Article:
The proof is always in the eating. So after you have targeted your launch areas, build some use cases that can show benefit realisation to the leadership. Nothing will get them to endorse this better than real time business results. We used the enterprise social network for learning & development. Here’s a use case that you can review. Enterprise network for learning.

ESN adoption Tip 6: Employees adapt at their pace; not yours. Training has to be built in for those who need it 

It’s a good idea to arrange some sort of orientation session for the employees. We included a 45 min session on how to leverage the enterprise network as part of our induction module. In addition, we conducted awareness & roll-out sessions on an on-going basis.

ESN adoption Tip 7: It’s not your HRMS portal where employees apply for leaves. So don’t be surprised if no-one goes there. Stay the course 

We made the mistake of expecting too much too soon often leading to disappointments. It’s important to treat this as a campaign. It will take six months to a year for everybody to embrace the internal social network & for the organisation to really start realising the business benefits.

ESN adoption Tip 8: Get your CEO to share on the internal network

We did this pretty late in the game only to realise that this is amongst the first few launch activities that we should have targeted. Ask your CEO to share updates, exchange ideas and comment on posts put up by employees. Nothing accelerates adoption faster than that. The rule of “You get what you ask” applies here. Don’t assume that the leadership will start using the network on their own. Ask them to use it & even better, tell them exactly how you want them to use it during the initial roll-out phase.

ESN adoption Tip 9: Keep it stupid

Yes, stupid is simple. Ensure that the ESN positioning reaches the lowest common denominator. Avoid using big words like knowledge management, communities of practice etc. during the initial roll-out phase. Let employees embrace the platform & then you can say whatever you want.

ESN adoption Tip 10: Enterprise collaboration is not the future; it’s the ‘Now’. Future will be more exciting.

Calling enterprise collaboration the ‘future of work’ is almost a soft way of procrastinating. If you position this is as the future of work, employees will adopt but in the future as there is no pressing need ‘now’. A good ‘call to action’ is to highlight the benefits they can derive in the work today rather than paint a picture of what’s to come.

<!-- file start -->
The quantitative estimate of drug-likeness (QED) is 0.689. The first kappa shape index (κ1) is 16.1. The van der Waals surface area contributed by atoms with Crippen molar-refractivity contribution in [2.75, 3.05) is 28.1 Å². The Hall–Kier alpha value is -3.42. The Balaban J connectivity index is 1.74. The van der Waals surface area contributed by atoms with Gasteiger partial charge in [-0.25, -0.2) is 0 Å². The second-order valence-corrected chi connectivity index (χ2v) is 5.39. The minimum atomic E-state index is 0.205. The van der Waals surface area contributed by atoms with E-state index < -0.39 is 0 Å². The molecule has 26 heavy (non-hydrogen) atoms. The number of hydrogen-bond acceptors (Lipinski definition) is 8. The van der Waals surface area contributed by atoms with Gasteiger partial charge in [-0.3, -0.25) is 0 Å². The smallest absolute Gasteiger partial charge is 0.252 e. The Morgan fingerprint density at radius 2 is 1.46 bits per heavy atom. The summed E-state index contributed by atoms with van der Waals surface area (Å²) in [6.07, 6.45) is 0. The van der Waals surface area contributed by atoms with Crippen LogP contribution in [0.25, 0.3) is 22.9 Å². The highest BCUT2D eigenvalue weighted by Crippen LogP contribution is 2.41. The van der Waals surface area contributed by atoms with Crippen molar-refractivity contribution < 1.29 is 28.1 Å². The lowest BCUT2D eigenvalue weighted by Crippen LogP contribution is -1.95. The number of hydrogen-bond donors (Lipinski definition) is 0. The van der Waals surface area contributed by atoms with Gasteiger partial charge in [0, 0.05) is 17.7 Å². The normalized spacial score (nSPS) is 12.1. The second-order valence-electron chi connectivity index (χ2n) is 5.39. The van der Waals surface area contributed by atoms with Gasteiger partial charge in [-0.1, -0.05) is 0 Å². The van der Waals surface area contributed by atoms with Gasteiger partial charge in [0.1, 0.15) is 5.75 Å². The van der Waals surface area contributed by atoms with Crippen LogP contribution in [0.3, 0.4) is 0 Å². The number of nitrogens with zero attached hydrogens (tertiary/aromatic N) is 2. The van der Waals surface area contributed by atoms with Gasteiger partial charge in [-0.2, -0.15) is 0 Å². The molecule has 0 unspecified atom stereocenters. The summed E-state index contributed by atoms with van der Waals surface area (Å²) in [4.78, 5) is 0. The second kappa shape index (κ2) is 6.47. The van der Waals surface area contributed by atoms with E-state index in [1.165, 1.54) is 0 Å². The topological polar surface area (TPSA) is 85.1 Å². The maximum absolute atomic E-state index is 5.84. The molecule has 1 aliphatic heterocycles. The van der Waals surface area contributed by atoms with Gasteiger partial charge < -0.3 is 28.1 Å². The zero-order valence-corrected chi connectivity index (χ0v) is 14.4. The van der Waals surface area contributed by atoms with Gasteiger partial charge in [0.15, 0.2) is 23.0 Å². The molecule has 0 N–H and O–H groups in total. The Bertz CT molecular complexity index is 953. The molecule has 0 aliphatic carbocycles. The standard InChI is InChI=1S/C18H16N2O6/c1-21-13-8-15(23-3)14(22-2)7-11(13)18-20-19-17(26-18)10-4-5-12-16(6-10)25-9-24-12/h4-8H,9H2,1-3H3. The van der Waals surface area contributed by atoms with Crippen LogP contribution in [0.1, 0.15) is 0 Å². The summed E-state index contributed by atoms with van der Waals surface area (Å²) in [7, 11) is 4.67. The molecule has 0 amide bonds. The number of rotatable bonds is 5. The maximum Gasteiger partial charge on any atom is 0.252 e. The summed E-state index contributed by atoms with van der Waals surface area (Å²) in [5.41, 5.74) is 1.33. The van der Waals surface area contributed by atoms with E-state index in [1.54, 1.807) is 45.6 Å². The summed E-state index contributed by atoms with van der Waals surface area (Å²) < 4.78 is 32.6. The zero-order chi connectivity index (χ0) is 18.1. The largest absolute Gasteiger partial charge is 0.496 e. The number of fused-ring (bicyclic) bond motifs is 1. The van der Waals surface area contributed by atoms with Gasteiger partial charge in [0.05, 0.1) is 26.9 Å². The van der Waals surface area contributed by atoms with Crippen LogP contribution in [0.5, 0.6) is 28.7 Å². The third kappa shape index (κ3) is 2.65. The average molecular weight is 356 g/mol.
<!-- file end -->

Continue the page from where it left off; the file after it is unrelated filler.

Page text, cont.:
In Summary

It’s a no-brainer that enterprise social networks can be a big lever in improving employee engagement, internal communication, learning, productivity, sales effectiveness etc.

Employees will come to the enterprise social network for meaningful conversations. They will also come for meaningful people. You have to ensure that both are available.

Are you using an ESN in your organization? Do share your roll-out experience. If you are not using an enterprise social network yet, consider this list of top 10 enterprise tools.

Sunder RamachandranSunder Ramachandran is a highly energetic training leader with extensive experience in building capabilities for large teams in the offshore/outsourcing space. He is currently a Senior Training Manager with JLT Group, one of the world’s largest providers of insurance and employee benefits related advice, brokerage and associated services including an office of over 850 employees in Mumbai, India.

Sunder’s articles on workplace learning have appeared in Indian & International media including The Economic Times, Hindu Business Line, Times Ascent, National HRD Newsletter, Rediff.com, Askmen.com, Top7business.com, Human Capital and HrmAsia.com. His articles can be read at http://www.scoop.it/t/learning-leader. He is passionate about social learning and blogs on the learning experiments that he is leading at http://sundertrg.tumblr.com

Sunder was a training entrepreneur for five years and has gained valuable experience on both the ‘Buy’ & ‘Sell’ side of the training business.. Connect with him on  LinkedIn and on twitter @sundertrg.